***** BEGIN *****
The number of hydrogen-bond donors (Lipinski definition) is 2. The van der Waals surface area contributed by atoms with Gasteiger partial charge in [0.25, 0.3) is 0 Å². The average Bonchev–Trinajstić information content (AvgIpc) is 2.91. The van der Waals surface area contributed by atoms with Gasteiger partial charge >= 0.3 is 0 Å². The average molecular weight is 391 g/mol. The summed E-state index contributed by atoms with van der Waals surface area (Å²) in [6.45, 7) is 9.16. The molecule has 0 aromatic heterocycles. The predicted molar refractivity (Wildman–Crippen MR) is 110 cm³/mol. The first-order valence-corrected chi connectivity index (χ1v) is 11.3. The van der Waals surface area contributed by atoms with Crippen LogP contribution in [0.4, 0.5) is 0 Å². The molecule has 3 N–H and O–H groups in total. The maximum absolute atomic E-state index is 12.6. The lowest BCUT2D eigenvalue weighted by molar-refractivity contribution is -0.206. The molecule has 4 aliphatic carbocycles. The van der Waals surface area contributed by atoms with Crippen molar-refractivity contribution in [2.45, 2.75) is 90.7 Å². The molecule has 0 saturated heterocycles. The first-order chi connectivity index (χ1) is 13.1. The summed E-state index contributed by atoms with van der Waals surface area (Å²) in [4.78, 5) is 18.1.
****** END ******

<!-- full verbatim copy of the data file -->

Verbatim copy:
The number of hydrogen-bond donors (Lipinski definition) is 2. The van der Waals surface area contributed by atoms with Gasteiger partial charge in [0.25, 0.3) is 0 Å². The average Bonchev–Trinajstić information content (AvgIpc) is 2.91. The van der Waals surface area contributed by atoms with Gasteiger partial charge >= 0.3 is 0 Å². The average molecular weight is 391 g/mol. The summed E-state index contributed by atoms with van der Waals surface area (Å²) in [6.45, 7) is 9.16. The molecule has 0 aromatic heterocycles. The predicted molar refractivity (Wildman–Crippen MR) is 110 cm³/mol. The first-order valence-corrected chi connectivity index (χ1v) is 11.3. The van der Waals surface area contributed by atoms with Crippen LogP contribution in [0.4, 0.5) is 0 Å². The molecule has 3 N–H and O–H groups in total. The maximum absolute atomic E-state index is 12.6. The lowest BCUT2D eigenvalue weighted by molar-refractivity contribution is -0.206. The molecule has 4 aliphatic carbocycles. The van der Waals surface area contributed by atoms with Crippen molar-refractivity contribution in [2.45, 2.75) is 90.7 Å². The molecule has 0 saturated heterocycles. The first-order chi connectivity index (χ1) is 13.1. The summed E-state index contributed by atoms with van der Waals surface area (Å²) in [4.78, 5) is 18.1.